I was taught to make rice stovetop-style in a covered saucepan, oftentimes frying the grains Mexican-style before adding the liquid. I’ve made some really good rice. I’ve also ruined a lot of it.
Too much oil, too much water. “Oops! Was that rice I was making?”—mostly general user error. So, as I was happily wandering down the aisles of my neighborhood Asian market last week, a little 3-cup rice cooker called out to me. “Katie!” it said, “Take my pan and leave your rice cooking woes behind. I am perfect. Every time.” It was so convincing and cute. I bought it.
I then went home and promptly made a batch of short-grain white rice to go with our soon-to-come Beef and Brussels Sprout Stir-Fry. That little rascal wasn’t lying; the rice was perfect. Soft, a little sticky, almost creamy—we killed the whole pot. And then made another.
You could say that I am now a rice cooker convert. This little tool, which you can get for as little as $16 and as much as a few hundred, makes rice entirely hands-off. Dump it in, add the right amount of water, cover, and flip the switch. You don’t even have to remember you’re making it—once it’s done, most models automatically switch over into “warming” mode and stays nice and hot until you’re ready.
I’ve visited and dined with many friends of many cultural stripes who’ve been avid rice cooker users. I decided to ask them for their rice-cooking tidbits and wisdom. Here’s what they had to say.
- Commenters, among them desi (Indian), Latina, white, Chinese, Korean, Japanese, home cooks, and caterers, all agreed: If you eat a lot of rice, a rice cooker is worth the investment. If it’s a sporadic addition to your diet, stovetop should suffice.
- American models will let you down. The overall favorite brand was Zojirushi from Japan. My friend Irene swears by Korean rice cookers like Cuckoo brand.
- Go non-stick. Otherwise, you will have to “soak it a LOOONNNNGGG time to get the cooked-on rice to come out,” said Ed.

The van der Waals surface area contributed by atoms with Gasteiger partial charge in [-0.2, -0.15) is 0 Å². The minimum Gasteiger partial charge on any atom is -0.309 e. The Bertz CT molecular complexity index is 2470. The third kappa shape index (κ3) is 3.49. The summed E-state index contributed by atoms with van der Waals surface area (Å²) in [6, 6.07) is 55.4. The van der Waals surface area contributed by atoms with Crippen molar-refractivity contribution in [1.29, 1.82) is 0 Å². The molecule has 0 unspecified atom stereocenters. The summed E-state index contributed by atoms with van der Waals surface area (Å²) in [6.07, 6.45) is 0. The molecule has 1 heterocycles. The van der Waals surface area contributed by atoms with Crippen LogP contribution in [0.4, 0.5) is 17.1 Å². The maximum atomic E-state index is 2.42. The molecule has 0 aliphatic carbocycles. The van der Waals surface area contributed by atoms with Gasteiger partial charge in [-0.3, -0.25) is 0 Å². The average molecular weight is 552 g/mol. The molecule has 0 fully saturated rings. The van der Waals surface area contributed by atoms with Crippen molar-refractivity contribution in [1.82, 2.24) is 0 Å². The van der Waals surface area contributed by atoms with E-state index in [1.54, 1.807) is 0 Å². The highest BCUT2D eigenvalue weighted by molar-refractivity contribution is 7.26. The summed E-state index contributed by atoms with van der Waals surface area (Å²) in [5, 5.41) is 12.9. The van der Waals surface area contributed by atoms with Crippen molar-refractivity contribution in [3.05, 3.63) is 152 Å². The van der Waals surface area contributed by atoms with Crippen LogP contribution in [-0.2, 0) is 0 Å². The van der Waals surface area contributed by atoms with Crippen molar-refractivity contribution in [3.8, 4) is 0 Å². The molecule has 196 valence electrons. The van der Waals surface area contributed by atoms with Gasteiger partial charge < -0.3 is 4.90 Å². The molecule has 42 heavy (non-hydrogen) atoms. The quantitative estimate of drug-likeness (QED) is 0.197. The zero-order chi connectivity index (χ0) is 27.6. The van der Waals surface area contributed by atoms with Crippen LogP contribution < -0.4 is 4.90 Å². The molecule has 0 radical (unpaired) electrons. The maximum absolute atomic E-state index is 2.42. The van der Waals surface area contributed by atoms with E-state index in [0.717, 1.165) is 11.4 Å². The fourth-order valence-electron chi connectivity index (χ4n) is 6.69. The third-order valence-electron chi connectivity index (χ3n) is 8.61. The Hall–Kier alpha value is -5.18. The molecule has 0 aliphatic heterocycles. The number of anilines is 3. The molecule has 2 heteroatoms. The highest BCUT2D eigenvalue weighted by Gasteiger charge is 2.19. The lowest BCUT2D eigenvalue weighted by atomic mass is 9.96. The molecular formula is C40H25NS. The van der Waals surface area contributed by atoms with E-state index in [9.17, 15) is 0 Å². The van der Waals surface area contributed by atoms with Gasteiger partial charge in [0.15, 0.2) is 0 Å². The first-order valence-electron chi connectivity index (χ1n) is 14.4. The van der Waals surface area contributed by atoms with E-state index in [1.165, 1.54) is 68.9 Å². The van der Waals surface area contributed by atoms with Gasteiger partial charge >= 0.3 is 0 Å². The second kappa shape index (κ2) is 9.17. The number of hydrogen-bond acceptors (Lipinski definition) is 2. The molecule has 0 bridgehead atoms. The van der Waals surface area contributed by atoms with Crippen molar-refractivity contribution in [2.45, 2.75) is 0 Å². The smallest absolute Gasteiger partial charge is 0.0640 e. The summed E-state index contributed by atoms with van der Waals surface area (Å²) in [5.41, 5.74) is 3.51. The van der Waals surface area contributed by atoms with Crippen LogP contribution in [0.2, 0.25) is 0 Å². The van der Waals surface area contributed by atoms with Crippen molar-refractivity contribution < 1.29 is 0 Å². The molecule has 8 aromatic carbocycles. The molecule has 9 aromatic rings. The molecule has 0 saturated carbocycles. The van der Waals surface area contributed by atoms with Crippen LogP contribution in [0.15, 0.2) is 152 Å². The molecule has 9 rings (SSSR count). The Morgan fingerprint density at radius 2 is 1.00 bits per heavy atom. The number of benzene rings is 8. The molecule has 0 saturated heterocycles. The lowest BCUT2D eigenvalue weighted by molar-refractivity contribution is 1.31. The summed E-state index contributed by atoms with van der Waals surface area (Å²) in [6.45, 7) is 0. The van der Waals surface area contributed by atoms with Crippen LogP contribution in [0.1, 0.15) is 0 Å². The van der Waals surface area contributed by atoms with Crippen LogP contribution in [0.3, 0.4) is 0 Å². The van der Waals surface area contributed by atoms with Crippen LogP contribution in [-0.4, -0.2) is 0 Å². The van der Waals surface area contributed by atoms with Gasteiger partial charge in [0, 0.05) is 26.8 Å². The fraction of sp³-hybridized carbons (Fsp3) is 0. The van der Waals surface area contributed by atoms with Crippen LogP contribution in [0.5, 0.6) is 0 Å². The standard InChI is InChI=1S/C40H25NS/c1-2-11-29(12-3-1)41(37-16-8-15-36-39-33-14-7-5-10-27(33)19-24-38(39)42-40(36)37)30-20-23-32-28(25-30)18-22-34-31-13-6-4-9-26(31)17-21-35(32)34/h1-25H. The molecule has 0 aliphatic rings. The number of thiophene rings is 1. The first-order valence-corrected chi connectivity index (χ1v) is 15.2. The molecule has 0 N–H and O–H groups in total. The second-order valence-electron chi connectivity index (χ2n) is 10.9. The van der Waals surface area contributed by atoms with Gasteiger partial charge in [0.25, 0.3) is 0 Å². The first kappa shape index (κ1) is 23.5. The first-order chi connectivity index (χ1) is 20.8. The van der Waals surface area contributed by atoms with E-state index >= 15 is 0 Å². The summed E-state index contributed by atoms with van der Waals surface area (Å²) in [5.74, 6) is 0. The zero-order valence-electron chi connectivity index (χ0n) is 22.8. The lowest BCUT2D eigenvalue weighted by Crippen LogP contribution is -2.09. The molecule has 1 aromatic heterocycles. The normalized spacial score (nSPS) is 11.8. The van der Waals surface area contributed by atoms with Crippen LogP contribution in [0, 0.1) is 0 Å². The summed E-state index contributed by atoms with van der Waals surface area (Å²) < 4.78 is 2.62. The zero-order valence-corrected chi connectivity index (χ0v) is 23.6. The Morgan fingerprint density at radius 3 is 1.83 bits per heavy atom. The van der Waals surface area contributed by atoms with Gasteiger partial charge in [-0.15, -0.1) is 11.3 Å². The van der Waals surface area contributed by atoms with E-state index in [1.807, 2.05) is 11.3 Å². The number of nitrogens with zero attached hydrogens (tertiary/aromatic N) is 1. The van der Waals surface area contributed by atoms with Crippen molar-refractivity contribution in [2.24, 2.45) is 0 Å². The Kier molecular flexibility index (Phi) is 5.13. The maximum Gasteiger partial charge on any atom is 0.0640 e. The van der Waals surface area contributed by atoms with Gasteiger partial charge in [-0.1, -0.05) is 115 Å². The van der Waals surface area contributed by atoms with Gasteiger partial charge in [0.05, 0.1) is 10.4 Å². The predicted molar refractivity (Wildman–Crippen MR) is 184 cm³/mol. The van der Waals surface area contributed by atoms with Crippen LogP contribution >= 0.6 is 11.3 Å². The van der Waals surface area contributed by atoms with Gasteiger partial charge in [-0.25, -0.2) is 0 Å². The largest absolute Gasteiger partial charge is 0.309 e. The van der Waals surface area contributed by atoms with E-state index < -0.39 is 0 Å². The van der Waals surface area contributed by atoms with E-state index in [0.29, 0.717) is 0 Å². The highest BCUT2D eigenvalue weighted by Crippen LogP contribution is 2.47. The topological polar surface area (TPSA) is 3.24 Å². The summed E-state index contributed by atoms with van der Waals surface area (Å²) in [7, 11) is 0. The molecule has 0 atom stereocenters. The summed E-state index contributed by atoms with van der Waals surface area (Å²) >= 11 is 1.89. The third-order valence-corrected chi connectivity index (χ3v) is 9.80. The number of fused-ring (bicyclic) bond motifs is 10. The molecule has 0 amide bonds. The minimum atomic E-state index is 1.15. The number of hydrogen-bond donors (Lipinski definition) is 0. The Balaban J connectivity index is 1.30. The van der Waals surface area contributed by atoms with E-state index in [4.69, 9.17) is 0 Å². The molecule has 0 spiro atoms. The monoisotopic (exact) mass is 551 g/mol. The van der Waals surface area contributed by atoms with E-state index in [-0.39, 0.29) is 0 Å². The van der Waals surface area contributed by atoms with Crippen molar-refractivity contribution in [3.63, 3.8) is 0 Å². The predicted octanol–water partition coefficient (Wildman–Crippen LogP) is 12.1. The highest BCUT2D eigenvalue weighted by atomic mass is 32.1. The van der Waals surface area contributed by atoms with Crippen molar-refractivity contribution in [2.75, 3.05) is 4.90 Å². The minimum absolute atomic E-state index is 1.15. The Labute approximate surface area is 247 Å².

- Alison cautions to stay away from warming devices (aw, shucks), which can “have a tendency to grow unseen mold,” as well as aluminum rice tins within the cooker, “as this metal is no good when constantly mixed with food and high temperatures.” Kalpesh notes these tins are near impossible to replace.
- If you cook several types of rice often and are willing to wait a little longer for better rice, go for a pricier model. Brad recommended this stainless, multi-setting Zojirushi, even though it isn’t as speedy as others. “The rice it makes is fantastic, cooked perfectly at all levels. No overcooked crusty layer on the bottom. Very easy to use.”
- If your rice doesn’t come out at the consistency you prefer, tweak your water level until it does. Howard said “every bag [of rice] requires slightly different amounts of water to produce the same consistency; I’m guessing that this is depending on when they were harvested and how long they’ve been sitting on the shelves.”
- Connie says, “Don’t eat rice [grown] in the USA, it’s all most likely genetically modified and/or grown with a ton of pesticides.” She buys her rice from India, “where I know they have refused Monsanto seeds.” Howard, like many of my Asian homies, buys rice in 20-pound bulk bags from the Asian market.
- Just because you go for a rice cooker doesn’t mean you will never again cook rice stovetop. Shraddha likes stovetop rice because it lets her tone down the starch level; Young saves stovetop rice for when he’s going for the crunchy crust in dishes like bibimbap.